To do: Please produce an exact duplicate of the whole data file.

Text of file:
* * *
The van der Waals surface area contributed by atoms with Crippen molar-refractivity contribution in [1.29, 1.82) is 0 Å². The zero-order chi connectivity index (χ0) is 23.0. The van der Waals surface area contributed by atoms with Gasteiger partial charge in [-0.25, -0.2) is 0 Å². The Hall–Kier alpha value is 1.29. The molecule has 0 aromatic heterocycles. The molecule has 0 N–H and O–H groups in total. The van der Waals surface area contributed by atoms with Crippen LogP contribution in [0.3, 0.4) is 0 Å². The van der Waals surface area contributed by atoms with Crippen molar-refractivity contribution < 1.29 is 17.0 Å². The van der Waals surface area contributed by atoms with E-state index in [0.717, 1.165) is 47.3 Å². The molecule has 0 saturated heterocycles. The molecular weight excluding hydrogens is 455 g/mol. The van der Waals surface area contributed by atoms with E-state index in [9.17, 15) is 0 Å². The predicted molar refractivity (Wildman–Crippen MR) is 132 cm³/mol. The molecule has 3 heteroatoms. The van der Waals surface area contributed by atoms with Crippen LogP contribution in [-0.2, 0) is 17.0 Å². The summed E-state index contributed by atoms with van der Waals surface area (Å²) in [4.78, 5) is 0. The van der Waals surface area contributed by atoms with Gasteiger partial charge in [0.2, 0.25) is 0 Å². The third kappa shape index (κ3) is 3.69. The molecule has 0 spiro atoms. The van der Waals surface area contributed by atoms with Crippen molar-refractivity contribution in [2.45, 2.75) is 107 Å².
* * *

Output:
The van der Waals surface area contributed by atoms with Crippen molar-refractivity contribution in [1.29, 1.82) is 0 Å². The zero-order chi connectivity index (χ0) is 23.0. The van der Waals surface area contributed by atoms with Gasteiger partial charge in [-0.25, -0.2) is 0 Å². The Hall–Kier alpha value is 1.29. The molecule has 0 aromatic heterocycles. The molecule has 0 N–H and O–H groups in total. The van der Waals surface area contributed by atoms with Crippen LogP contribution in [0.3, 0.4) is 0 Å². The van der Waals surface area contributed by atoms with Crippen molar-refractivity contribution < 1.29 is 17.0 Å². The van der Waals surface area contributed by atoms with E-state index in [0.717, 1.165) is 47.3 Å². The molecule has 0 saturated heterocycles. The molecular weight excluding hydrogens is 455 g/mol. The van der Waals surface area contributed by atoms with E-state index in [9.17, 15) is 0 Å². The predicted molar refractivity (Wildman–Crippen MR) is 132 cm³/mol. The molecule has 3 heteroatoms. The van der Waals surface area contributed by atoms with Crippen LogP contribution in [-0.2, 0) is 17.0 Å². The summed E-state index contributed by atoms with van der Waals surface area (Å²) in [4.78, 5) is 0. The van der Waals surface area contributed by atoms with Gasteiger partial charge in [0.2, 0.25) is 0 Å². The third kappa shape index (κ3) is 3.69. The molecule has 0 spiro atoms. The van der Waals surface area contributed by atoms with Crippen molar-refractivity contribution in [2.45, 2.75) is 107 Å².